854 Tasting Notes


Something magical happens to this tea as it cools. Starting out it’s nothing really special, but then suddenly you get the cake texture and cinnamon orange notes., with just a hint of plum. Even without additives, even despite the fact that this tea is a REALLY old one in my stash – it tastes amazing.

I wonder if it has something to do with whatever flavorings Stacy used? I feel like with the exception of Three Friends, everything else has held up very well to multiple years of storage. I’m making it a personal goal of mine to get through this bag by the end of this holiday season though. It’s great but I don’t want to leave it for another year!

Flavors: Cake, Cinnamon, Orange, Plums

175 °F / 79 °C 4 min, 0 sec 2 tsp 8 OZ / 236 ML

For the most part, my Butikis have held up pretty well too, I’d say. Especially considering the bags aren’t airtight. I’d say quality flavourings/teas are the reason. (I just drank some Creamy Eggnog – 2 servings had been sitting in a bag for probably over a year, and it was as good as the first day I had it).

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drank Butterbeer by 52teas
854 tasting notes

I’m on standby for work but I know I’ll be called in soon – it’s a matter of when, not if, in other words.

But until then, I figured I’d make a cup of tea. Audiobooks, card games, and tea. So much more fun than work!

I hadn’t done this one in a while and it’s not really a breakfast tea to me – much more of a dessert or afternoon black. I made it WAY too strong to have by itself though – so creamer went in to kind of tone down the bitter black tea-ness and it’s much more palatable, if a little sweet. It is like a buttery root beer float when made this way. Yum!

In its own way, this is a perfect pre-Halloween treat. And I have plenty to left so I’d better start drinking it while its in season!

Boiling 4 min, 0 sec 2 tsp 12 OZ / 354 ML

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Okay, trying anyway, just with less water and for 7 minutes. I’ll take it as a good sign that I didn’t want to be done with this tea yet – this is not like me at all.

Scent of the wet leaf:
Very faint maltiness.

Scent of the steeped tea:
Quite faint as well – it smells like the wet leaf, just a tinge malty and like a watered down syrup.

Much like the 3rd infusion. Yes, the flavor is definitely done here. It is just a weak malty black tea.

Overall this was really unique – I love anything from Hawaii so there was no way I’d pass up drinking tea from there. I don’t think it was necessarily a complex tea, but it was a solid one that I will have no problem enjoying the rest of.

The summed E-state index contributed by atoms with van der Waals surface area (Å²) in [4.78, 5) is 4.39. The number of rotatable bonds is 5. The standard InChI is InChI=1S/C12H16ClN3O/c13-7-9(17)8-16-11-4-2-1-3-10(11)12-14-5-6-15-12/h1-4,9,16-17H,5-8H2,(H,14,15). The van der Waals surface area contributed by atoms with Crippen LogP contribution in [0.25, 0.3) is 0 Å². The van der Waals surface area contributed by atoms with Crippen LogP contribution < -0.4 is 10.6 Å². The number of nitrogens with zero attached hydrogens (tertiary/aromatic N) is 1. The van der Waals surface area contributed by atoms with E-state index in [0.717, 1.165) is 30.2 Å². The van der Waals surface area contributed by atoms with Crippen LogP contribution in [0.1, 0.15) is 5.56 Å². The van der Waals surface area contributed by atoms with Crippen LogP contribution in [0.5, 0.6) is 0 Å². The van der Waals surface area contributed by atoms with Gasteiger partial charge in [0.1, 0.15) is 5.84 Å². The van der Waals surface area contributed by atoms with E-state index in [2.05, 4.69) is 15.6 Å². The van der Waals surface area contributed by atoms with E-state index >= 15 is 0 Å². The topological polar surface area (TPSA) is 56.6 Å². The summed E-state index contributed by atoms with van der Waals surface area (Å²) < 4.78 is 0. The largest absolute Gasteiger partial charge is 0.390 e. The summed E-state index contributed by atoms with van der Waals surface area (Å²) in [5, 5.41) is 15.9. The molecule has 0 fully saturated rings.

And now that I have logged it maybe I’ll be more prepared for next time!

205 °F / 96 °C 7 min, 0 sec 2 g 2 OZ / 59 ML

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Scent of the wet leaf:
Baked sweet potatoes (each time it smells like some different version of sweet potatoes, so weird)

Scent of the liquor:
Malt, but otherwise indistinct.

This steeping is lighter than the last, in flavor, in texture (mouthfeel is a lot thinner), and in color. The beautiful aftertaste is much more faint as well. I still have a decent flavor but I don’t think I’d be able to get another steep out of this…

205 °F / 96 °C 6 min, 0 sec 2 g 4 OZ / 118 ML

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Scent of the wet leaf:
Roasted sweet potatoes

Scent of the liquor:
Still sweet potatoes and syrup, though more syrupy and less potatoey. The liquor is a deep red brown.

The notes of grain and bread are still predominant. The best part of this tea so far is the honeyed syrupy aftertaste it leaves behind. I don’t get any real sweetness except way after I’ve already swallowed. This tea LINGERS, like my beloved Dan Cong. There’s no bitterness or astringence either, just…amazing tea in its purest form.

205 °F / 96 °C 5 min, 0 sec 2 g 4 OZ / 118 ML

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I know I’ve had this before because the bag is opened, but I did not log it. UGH. I think the main reason I didn’t log it is because Tea Hawaii has TWO Makai black listings on here, and it isn’t clear which this is. The leaves are spindly and black, but not as long as the Assam ones are reported to be, so maybe it is just the Sinesis? I think that’s how I’m going to log it.

(I don’t know and its really messing with my need to have my entire cabinet neatly labelled. This is why I don’t like blends, and unlabelled teas for the most part – I don’t like when things can’t be organized into their own definitive categories.)

Anyway, I’m sending some of this to Sil in a swap so I figured I should fully explore it since I had it out. And each steep is going to have its own tasting note only because otherwise this note would be a BEAST.


NOTE: I used 1.5 g. leaf. Steepster won’t let you record decimal points in the “amount” box.

Scent of the wet leaf:
Cooked sweet potatoes.

Scent of the steeped tea:
Sweet potatoes drenched in syrup. I’ve never eaten this per se but that’s what this smells like.

Kind of light, actually. I treated the steeping directions of “1 cup” as 8 oz. but maybe I should have gone with a cup as being 6 ounces and added leaf accordingly. I think I’ll add in a bit more to make it 2 g. tea for 4 oz. water and see what happens.

Hmm, as I’ve been drinking this I get this interesting taste – like if bread were condensed into a thick syrup. It has a lovely honeyed texture but isn’t overly sweet. Maybe what I’m thinking of is malt syrup, even though again, it’s not something I’ve had to even know what that is?